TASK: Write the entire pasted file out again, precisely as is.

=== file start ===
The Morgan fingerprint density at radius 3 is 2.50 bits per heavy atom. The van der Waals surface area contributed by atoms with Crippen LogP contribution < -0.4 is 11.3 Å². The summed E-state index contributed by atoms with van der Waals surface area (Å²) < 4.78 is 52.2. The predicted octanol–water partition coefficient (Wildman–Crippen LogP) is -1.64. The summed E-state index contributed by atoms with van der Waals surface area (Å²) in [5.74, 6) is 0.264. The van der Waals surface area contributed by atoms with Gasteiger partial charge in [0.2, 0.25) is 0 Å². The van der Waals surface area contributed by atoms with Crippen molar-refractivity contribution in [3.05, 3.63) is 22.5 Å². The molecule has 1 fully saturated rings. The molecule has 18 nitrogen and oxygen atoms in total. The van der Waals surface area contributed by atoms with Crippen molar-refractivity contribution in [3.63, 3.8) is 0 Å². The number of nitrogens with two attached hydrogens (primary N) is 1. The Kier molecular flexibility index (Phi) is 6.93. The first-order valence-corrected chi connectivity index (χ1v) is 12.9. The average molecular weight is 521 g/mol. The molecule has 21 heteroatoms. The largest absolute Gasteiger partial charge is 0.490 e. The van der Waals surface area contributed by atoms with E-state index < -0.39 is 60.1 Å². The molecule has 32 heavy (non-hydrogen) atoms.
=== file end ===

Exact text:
The Morgan fingerprint density at radius 3 is 2.50 bits per heavy atom. The van der Waals surface area contributed by atoms with Crippen LogP contribution < -0.4 is 11.3 Å². The summed E-state index contributed by atoms with van der Waals surface area (Å²) < 4.78 is 52.2. The predicted octanol–water partition coefficient (Wildman–Crippen LogP) is -1.64. The summed E-state index contributed by atoms with van der Waals surface area (Å²) in [5.74, 6) is 0.264. The van der Waals surface area contributed by atoms with Gasteiger partial charge in [0.2, 0.25) is 0 Å². The van der Waals surface area contributed by atoms with Crippen molar-refractivity contribution in [3.05, 3.63) is 22.5 Å². The molecule has 1 fully saturated rings. The molecule has 18 nitrogen and oxygen atoms in total. The van der Waals surface area contributed by atoms with Crippen molar-refractivity contribution in [3.63, 3.8) is 0 Å². The number of nitrogens with two attached hydrogens (primary N) is 1. The Kier molecular flexibility index (Phi) is 6.93. The first-order valence-corrected chi connectivity index (χ1v) is 12.9. The average molecular weight is 521 g/mol. The molecule has 21 heteroatoms. The largest absolute Gasteiger partial charge is 0.490 e. The van der Waals surface area contributed by atoms with E-state index < -0.39 is 60.1 Å². The molecule has 32 heavy (non-hydrogen) atoms.